Day 28 — Someone who changed your life

Listening is a magnetic and strange thing, a creative force…. When we are listened to, it creates us, makes us unfold and expand.

~ Karl Menninger


Dear K.R.B.,

“Why don’t you tell me your secrets?”

Three years after our encounter, your words are still as clear to me as they were that afternoon of April 10, 2007. You see, no one had ever asked me that before. No one had ever tried to see what was beneath the confident, overachiever mask I put on to face the world. No one had even suspected that it was a mask.

But it was, and I was trapped beneath the pretensions. My spirit was dry, shriveled, exhausted. Lost, I longed for someone to find me, yet I was terrified of being exposed as a fraud. So I carefully weighed my options. You were a stranger — you had no expectations of me, no preconceived idea that I had to fulfill. If things went wrong, I could choose never to see you again for the rest of my life. And you seemed like a kindred spirit, someone who was familiar with grief. But most of all, more important than all these, was that I was desperate. I could not go on any longer with the terrible loneliness and the aloneness of being unknown by the people who surrounded me. So your invitation, simple as it was but with a wealth of kindness behind it, seemed like my only lifeline, my last shred of hope for redemption. With seven little words, you changed my life.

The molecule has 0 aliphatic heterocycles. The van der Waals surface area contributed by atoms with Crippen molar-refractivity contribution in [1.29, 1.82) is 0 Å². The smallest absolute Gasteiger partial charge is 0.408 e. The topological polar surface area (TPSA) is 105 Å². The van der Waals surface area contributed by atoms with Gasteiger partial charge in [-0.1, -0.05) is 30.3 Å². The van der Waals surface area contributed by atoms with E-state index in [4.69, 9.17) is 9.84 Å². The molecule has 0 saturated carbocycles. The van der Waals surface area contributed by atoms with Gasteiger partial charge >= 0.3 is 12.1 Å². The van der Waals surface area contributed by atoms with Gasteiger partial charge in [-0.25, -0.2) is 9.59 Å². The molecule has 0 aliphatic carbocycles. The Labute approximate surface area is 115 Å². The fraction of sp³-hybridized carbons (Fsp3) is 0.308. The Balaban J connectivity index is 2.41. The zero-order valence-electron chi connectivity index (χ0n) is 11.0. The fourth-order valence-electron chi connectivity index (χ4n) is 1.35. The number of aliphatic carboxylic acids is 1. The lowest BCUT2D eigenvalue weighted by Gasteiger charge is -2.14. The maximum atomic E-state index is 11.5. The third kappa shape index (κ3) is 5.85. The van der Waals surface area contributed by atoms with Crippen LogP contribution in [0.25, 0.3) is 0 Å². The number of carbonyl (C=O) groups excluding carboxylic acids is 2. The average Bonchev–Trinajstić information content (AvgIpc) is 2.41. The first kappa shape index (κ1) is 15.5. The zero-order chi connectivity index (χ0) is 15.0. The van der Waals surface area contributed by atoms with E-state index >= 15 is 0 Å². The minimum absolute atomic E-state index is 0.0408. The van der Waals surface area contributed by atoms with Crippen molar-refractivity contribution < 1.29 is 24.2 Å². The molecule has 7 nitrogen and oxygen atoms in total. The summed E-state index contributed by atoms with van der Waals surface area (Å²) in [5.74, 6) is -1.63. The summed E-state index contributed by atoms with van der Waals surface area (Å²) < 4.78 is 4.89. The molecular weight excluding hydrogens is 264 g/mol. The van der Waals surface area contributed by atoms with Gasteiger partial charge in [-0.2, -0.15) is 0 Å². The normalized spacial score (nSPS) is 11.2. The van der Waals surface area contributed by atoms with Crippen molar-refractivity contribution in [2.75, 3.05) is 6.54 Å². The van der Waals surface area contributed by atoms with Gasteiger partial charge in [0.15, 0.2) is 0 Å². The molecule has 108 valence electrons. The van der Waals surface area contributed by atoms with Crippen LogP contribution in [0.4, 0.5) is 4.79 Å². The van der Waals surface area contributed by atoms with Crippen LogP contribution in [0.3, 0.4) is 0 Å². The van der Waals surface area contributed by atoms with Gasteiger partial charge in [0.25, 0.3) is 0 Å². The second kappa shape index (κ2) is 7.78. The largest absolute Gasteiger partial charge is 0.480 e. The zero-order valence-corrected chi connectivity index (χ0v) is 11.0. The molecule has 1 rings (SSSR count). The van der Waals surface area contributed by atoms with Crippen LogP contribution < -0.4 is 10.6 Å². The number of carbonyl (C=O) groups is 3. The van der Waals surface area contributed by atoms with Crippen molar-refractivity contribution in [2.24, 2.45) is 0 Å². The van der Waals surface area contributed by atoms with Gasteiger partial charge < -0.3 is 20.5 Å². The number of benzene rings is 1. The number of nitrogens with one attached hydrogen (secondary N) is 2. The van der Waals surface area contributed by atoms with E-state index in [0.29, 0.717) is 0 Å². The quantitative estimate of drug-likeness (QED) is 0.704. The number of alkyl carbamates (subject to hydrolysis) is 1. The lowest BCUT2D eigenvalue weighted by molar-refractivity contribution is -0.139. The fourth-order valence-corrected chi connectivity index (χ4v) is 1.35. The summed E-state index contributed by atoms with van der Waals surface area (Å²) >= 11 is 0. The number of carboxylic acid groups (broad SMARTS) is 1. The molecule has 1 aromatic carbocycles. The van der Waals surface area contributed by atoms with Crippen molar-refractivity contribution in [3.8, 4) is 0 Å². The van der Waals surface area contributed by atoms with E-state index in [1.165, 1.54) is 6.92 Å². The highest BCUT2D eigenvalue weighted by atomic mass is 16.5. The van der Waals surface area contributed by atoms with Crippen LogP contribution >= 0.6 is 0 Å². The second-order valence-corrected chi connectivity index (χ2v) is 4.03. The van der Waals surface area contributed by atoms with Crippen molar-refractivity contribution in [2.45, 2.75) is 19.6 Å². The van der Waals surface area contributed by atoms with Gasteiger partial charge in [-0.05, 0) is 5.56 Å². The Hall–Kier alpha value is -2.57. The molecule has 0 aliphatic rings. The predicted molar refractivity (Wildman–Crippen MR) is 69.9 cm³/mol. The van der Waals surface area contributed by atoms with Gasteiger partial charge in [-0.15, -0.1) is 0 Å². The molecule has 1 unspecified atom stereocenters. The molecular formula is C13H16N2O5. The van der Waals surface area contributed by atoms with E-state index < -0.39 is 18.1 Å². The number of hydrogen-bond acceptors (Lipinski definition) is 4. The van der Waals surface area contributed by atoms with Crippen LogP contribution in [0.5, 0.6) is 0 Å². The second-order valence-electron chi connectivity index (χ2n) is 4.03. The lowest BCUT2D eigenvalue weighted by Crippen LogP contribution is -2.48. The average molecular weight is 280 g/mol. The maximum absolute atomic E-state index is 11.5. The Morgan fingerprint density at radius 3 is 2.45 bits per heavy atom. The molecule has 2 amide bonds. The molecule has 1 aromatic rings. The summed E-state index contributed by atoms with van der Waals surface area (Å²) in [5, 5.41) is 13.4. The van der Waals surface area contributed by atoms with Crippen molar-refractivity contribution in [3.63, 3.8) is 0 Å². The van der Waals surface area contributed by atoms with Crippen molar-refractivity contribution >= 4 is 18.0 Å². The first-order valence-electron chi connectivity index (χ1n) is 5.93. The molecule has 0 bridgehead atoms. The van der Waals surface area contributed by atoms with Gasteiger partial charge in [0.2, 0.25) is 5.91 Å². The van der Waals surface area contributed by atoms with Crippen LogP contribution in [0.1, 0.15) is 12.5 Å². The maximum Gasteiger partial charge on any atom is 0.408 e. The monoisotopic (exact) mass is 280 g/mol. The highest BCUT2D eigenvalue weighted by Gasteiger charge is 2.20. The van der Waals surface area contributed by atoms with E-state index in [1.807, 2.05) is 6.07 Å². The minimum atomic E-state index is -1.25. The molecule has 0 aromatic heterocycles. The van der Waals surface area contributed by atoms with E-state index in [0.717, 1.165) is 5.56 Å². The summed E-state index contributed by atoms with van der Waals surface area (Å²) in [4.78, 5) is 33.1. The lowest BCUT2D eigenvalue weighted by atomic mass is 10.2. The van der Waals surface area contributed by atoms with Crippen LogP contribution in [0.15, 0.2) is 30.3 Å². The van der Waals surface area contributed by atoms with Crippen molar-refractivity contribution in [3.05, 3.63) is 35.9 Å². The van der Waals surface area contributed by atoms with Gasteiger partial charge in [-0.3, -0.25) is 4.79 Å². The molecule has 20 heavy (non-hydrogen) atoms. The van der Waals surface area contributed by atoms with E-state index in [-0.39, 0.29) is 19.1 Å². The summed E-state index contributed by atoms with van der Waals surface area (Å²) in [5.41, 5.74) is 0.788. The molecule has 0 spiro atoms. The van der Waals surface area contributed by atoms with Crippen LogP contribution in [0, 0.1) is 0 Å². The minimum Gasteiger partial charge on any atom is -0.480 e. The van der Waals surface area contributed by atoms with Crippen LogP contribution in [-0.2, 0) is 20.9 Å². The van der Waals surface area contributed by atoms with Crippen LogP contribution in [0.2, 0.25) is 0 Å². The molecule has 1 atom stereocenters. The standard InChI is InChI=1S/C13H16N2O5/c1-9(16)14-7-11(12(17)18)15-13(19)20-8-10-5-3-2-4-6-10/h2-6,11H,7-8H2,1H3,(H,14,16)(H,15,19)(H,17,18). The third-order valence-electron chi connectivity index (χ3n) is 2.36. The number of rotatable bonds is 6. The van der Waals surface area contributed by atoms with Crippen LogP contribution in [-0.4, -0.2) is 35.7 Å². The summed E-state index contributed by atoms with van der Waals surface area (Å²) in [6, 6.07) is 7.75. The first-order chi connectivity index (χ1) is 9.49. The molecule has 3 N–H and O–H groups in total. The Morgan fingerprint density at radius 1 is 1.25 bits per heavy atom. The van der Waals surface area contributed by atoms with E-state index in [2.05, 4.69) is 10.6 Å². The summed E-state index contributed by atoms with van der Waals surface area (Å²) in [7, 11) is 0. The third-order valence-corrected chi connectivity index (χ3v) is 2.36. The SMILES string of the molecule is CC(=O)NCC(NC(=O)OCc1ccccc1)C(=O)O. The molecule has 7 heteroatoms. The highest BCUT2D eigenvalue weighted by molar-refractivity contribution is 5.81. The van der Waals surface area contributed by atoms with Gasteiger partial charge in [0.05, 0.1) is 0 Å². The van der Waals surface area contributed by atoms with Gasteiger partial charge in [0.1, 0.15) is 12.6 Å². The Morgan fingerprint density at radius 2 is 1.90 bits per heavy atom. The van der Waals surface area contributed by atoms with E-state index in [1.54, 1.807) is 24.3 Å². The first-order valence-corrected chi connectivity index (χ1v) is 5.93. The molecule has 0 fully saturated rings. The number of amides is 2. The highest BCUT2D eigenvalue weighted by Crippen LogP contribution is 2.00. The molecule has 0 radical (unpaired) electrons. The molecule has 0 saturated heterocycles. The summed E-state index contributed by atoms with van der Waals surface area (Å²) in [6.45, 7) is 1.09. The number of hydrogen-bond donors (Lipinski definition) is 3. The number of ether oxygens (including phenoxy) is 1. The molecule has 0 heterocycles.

“Why don’t you tell me your secrets?” you said.

And I did. For the longest, most difficult two hours of my life, I poured out my guilt and my shame, my confusion, my fears, in barely coherent sentences and sobs that seemed to be drawn from the deepest, most wounded part of my soul. I exposed my heart to you, a stranger, knowing your response could either wound me or help me heal. And I’m glad I did.

You were wonderful. You listened carefully, with no judgment or condemnation, just perfect acceptance and a focused attention that told me you cared about what I was going through. You didn’t say very much, but what you did say cut to the heart of the matter and showed me what I desperately needed to know — that there might be a way out. For the first time in a long while I began to feel a little less helpless.

The journey’s far from over yet, but I know that it began that afternoon, with you. And when it gets too difficult, I remind myself of the miracle that led me to you when I needed you the most. The God who cared enough to make it happen is still by my side, still working on making me whole. And someday, it will happen. Someday, I will be healed. And I hope that along the way, I can also be to someone else what you were to me — a listener, a lifeline. A keeper of secrets. That is the only way I can think of to thank you for all you’ve done.

Gratefully,

Abigail

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